My great, great, great grandfather was James Augustus Whitley, a Sergeant in the Confederate Army and a tobacco farm owner who no doubt benefited from the use of slave labor. I still have the desk that he built, his eyeglasses and his change purse. These few artifacts of his life arranged neatly in a corner of my childhood home served as a kind of historical marker, silently memorializing him, celebrating his heroism in the war, and reminding me that his story is a part of my own.
As I think about that desk I am reminded that history matters.
In our postmodern context we are want to believe that history doesn’t matter. We are gripped by the fantasy that we are pure masters of our own fate, disconnected and free to make choices and write the narrative we imagine for our lives independent of the stories that carried us into the present.
This kind of thinking isn’t helpful. Our lives, our culture, and our realities are intricately connected to the choices, ways of thinking, successes and sins of those who came before us. The contexts in which we live our lives are shaped by the forces of history.
I am a son of North Carolina, the progeny of people who believed that the color of a person’s skin determined their worth. This is a part of my heritage. It’s my past but it’s not my future.
Next month I am moving back to South Carolina from South Africa, where I have lived for over five years giving my life to see the next generation of African leaders empowered to make a difference in the world. My friends will help me carry James Augustus’ desk from my parents home into mine. I will not destroy the desk. Instead I will reimagine it. I will set it in a corner and fill it with pictures of my African friends. The faces of Luthando, Obedience, Phumelele, Joel, Noah, Lindiwe, Marlyn, and many others will stare at us from the darkly stained pine. Then when my young daughter remembers the story of her past she will see it more fully. She will know that James Augustus fought bravely. She will know that he was part of oppressing African people. And she will never remember that desk without also remembering the love for her friends. She will know what redemption looks like.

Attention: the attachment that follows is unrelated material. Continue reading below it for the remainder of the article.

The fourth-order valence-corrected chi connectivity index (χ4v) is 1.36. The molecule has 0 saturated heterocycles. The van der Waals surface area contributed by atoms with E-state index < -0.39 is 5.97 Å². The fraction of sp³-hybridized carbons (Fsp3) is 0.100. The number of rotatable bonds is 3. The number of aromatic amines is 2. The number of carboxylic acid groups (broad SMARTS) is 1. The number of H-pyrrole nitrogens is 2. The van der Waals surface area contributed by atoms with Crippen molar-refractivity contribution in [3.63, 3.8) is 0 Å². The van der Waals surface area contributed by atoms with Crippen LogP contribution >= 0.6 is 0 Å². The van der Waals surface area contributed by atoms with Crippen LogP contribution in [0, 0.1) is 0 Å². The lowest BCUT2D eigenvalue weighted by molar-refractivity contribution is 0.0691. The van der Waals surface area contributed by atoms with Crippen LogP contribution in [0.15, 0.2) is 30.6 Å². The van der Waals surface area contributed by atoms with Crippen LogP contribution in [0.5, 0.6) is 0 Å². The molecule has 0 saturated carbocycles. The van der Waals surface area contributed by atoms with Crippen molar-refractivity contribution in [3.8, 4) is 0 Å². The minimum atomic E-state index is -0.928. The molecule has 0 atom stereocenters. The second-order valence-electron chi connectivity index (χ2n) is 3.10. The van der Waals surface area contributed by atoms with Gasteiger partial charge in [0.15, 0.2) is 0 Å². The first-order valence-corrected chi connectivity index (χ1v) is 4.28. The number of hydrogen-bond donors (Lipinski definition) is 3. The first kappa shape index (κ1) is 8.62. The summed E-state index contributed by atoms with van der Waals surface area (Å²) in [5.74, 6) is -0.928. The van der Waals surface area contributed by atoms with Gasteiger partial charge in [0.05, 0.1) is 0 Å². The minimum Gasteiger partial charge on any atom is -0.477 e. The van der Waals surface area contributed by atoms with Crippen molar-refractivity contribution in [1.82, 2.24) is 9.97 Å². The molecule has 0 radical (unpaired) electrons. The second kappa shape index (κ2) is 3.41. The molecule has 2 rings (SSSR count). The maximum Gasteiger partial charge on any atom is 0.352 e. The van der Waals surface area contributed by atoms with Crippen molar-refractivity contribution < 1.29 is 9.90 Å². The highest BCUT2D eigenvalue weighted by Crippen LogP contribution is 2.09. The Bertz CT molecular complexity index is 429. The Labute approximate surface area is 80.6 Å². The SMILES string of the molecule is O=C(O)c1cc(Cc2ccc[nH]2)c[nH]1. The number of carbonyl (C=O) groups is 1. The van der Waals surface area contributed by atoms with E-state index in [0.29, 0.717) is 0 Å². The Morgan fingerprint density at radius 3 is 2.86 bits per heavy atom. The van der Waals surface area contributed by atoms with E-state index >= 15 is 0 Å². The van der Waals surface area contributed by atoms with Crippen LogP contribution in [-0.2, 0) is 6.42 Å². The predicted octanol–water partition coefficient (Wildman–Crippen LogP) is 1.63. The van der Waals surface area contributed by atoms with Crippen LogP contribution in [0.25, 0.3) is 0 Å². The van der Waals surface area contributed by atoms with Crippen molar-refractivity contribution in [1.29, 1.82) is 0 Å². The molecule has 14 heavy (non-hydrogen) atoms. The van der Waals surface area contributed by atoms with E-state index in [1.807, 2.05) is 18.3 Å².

I wonder if this little desk re-imagination project could inform the current conversation regarding the statues in the South. What if the best way forward isn’t to tear down the statues, but to reimagine them? What if we invested the same energy used to destroy, to empower African-American artists to create visual art that does not forget the past but tells a more complete story?
Redemption is always about creating beauty from the ashes. History matters but the present matters more. We are responsible for writing the history that our children will remember for generations to come. Our present is their history. Let it be a history they can be proud of.
I suppose we could stop teaching them as heroic generals of the south and as monuments of a time when people believed in racism and as a result caused the south to be held back in segregation from the post-war period to the Civil Rights era. As a cautionary tale: “Just because you lose a war you get statues! Oh, and it takes a lot longer to lose prejudice and hatred.”
But once that lesson is learned, we might end up taking down the statues from the public courthouses and moving them to our battlefields or other memorials voluntarily anyway. There’s an old saying about there being a time and a place for everything, these statues have endured though both have expired. It’s time they were in a new place.
That is what I find such a shame today: folks are not interested in learning from history, whether it be family history, national history or world history. If they did they would understand so much of what is going on today.
We need to understand the past but not to allow it to dictate our present or future. Joseph a son of Jehovah